The show opens on an empty stage. One of the

en­sem­ble, the two-time Tony nom­i­nee Bran­don Ura­nowitz, en­ters as Prince. He starts telling the thumb­nail ver­sion of the start of his ca­reer. Dif­fer­ent ac­tors — Tony Yazbeck, Emily Skin­ner, Chuck Cooper, Karen Ziemba, and more — take over for a line or two, all as Prince. Self-ef­fac­ingly, or as self-ef­fac­ingly as one can in a Broad­way show about one­self, Prince cred­its his suc­cess to luck.

“Luck is be­ing born at the right time,” he says. “Luck is know­ing what you want to do when you grow up.” After the over­ture, which ends with Prince’s show titles pro­jected on a scrim, we’re back to nar­ra­tion, in­tro­duc­ing “The Pajama Game.” And then the first num­ber, “Hey There,” from the same mu­si­cal.

In David Thomp­son’s book, those ev­ery­man-Prince characters some­times reap­pear to nar­rate, but more of­ten, they don’t.

Granted, we don’t re­ally need a nar­ra­tor to ex­plain things when “Fol­lies” shifts into “A Lit­tle Night Mu­sic.” But it might be nice hear how or why that brings us into “Fid­dler,” es­pe­cially as num­bers aren’t al­ways pre­sented chrono­log­i­cally. There’s also no dis­tinc­tion be­tween what Prince pro­duced or what he di­rected, nor any ex­pla­na­tion for why he switched from one role to the other.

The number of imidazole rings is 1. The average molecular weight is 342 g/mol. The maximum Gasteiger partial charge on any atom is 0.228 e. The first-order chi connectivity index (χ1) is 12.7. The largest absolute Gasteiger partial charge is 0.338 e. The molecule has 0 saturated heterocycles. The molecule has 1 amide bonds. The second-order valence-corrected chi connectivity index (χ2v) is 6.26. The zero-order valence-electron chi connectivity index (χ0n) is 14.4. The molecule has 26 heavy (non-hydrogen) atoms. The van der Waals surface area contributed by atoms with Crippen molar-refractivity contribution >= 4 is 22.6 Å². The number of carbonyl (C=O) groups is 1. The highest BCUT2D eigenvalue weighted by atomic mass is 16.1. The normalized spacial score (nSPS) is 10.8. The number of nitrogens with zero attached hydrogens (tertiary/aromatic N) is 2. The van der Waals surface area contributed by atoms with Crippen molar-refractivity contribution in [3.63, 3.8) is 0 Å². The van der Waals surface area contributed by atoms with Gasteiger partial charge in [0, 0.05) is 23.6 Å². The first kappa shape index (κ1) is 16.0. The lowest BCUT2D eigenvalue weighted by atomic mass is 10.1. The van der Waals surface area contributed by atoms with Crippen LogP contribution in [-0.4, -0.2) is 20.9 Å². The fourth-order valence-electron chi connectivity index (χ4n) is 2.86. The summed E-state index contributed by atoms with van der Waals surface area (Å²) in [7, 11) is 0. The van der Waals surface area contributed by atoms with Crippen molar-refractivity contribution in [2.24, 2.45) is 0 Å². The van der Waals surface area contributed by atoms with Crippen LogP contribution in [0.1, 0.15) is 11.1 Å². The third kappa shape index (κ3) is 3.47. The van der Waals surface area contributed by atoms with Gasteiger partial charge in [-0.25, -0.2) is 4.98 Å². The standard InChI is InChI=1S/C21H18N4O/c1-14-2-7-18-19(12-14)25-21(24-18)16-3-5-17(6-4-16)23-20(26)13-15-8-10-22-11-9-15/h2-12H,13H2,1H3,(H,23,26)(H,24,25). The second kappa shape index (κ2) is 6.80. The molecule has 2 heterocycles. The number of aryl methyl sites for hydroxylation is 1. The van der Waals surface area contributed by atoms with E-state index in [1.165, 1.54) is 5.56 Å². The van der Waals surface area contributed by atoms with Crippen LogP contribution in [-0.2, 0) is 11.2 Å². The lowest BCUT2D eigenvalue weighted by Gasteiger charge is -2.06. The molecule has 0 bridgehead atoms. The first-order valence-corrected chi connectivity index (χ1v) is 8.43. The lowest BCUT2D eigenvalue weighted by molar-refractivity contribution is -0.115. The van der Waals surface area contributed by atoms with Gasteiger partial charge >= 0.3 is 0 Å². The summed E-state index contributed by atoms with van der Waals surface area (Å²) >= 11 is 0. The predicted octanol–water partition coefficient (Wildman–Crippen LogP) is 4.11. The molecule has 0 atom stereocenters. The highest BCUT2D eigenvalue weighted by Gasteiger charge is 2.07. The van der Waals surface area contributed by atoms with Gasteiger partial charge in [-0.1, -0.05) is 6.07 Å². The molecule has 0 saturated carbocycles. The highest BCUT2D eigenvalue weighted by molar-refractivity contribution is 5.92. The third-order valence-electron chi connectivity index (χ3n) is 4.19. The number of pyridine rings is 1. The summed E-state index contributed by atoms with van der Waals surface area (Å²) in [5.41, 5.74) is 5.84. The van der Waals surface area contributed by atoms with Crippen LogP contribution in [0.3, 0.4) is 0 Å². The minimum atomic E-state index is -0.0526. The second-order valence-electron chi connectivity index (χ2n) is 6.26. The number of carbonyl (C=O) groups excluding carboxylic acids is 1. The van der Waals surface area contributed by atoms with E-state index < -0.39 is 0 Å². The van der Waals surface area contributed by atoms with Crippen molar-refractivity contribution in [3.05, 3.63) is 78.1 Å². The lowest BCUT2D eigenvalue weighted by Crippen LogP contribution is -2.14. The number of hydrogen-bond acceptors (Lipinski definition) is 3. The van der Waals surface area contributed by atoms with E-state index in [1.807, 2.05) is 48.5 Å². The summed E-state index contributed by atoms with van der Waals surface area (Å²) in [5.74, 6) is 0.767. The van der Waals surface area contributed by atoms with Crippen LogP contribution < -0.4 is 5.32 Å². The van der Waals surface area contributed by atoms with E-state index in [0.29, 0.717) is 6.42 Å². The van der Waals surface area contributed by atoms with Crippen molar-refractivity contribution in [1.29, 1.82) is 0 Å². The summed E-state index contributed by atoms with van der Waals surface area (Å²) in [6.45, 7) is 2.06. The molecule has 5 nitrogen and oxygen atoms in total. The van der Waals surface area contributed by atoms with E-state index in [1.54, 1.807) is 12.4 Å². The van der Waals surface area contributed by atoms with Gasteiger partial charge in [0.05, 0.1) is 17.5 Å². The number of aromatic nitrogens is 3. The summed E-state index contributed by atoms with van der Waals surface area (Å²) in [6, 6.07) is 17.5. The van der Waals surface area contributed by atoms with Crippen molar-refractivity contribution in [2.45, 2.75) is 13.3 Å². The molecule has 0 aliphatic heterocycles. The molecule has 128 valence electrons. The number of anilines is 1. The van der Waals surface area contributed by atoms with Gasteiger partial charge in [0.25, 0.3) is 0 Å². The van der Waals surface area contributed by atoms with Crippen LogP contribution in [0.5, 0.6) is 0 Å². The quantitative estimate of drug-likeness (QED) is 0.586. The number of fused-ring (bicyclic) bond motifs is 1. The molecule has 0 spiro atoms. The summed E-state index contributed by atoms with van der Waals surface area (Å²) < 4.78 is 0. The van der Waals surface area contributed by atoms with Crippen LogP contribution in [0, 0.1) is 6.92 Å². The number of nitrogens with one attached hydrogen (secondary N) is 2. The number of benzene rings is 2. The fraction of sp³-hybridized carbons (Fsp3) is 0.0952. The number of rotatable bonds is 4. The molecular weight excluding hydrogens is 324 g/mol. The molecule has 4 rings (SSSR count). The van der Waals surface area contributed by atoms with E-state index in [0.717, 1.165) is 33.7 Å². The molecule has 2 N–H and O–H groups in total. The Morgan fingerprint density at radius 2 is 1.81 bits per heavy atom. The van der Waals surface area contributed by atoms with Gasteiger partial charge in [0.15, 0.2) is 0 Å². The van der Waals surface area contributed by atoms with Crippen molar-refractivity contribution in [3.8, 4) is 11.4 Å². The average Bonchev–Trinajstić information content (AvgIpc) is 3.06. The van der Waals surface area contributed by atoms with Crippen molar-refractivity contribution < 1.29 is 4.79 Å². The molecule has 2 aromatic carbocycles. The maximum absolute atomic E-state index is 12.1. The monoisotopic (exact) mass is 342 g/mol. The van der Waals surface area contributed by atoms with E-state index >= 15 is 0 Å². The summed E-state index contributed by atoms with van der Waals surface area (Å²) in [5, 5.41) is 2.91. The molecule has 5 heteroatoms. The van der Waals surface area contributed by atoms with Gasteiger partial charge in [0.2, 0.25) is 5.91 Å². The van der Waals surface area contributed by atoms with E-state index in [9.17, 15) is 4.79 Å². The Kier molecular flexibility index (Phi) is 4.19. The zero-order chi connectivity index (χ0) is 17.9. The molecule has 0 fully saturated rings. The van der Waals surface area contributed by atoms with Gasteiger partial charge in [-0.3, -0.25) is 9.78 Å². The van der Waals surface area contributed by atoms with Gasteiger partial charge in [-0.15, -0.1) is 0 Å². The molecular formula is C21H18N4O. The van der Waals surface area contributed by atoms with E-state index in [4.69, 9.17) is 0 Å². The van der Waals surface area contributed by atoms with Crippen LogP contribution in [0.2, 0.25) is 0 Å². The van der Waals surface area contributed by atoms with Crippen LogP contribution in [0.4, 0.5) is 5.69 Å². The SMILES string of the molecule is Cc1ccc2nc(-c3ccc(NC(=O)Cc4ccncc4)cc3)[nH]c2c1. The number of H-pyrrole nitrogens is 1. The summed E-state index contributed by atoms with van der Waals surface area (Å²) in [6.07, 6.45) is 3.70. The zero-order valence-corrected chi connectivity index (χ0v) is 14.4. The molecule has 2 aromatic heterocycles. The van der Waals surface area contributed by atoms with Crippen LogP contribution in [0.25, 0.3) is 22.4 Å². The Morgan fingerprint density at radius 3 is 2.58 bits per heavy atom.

There’s a brief mo­ment of in­tro­duc­tion to Sond­heim: “Let me take you back to the open­ing night of ‘South Pa­cific.’ A friend said: ‘Steve, do you know Hal? Hal, Stephen Sond­heim.’” Strangely, though, there’s noth­ing on their part­ing. Most im­por­tantly, there’s no sense of how Prince does what he does, how he learned to do what he does, or what the magic is. He likes to take au­di­ences places, we hear a few times. He cred­its luck. And he likes to work. So would we all, if we could do what Prince does.

Yet be­cause what he does is so re­mark­able, even this sim­ple greatest-hits se­lec­tion is de­light­ful.

Jason Robert Brown’s ar­range­ments and or­ches­tra­tions sound spec­tac­u­lar. Stro­man is as sure-handed as ever, if less cre­ative than usual. And ev­ery mem­ber of the cast has a stand­out mo­ment. Yazbeck’s tap-danc­ing break­down as Buddy in “The Right Girl” from “Fol­lies” makes you dream of a new re­vival. Cooper is a less-than-con­vinc­ing Tevye but a sear­ing Sweeney Todd. Skin­ner does the “Send In the Clowns” we wished for but never got in the most re­cent re­vival of “A Lit­tle Night Mu­sic.” And Michael Xavier, if an un­con­vinc­ing Bobby in “Com­pany,” is an im­pres­sively pos­sessed Phantom.

In one of Prince’s nar­ra­tions, per­formed by Bry­onha Marie Parham, he talks of the dif­fer­ence be­tween a hit and a suc­cess.

“You can have a hit that’s an artis­tic fail­ure and a flop that’s an artis­tic suc­cess,” he says. “Prince of Broad­way” of­fers a third op­tion: A show can be both not very in­ter­est­ing and to­tally de­light­ful.

MATTHEW MUR­PHY

THERE’S A PLACE: Prince pro­duced ‘West Side Story.’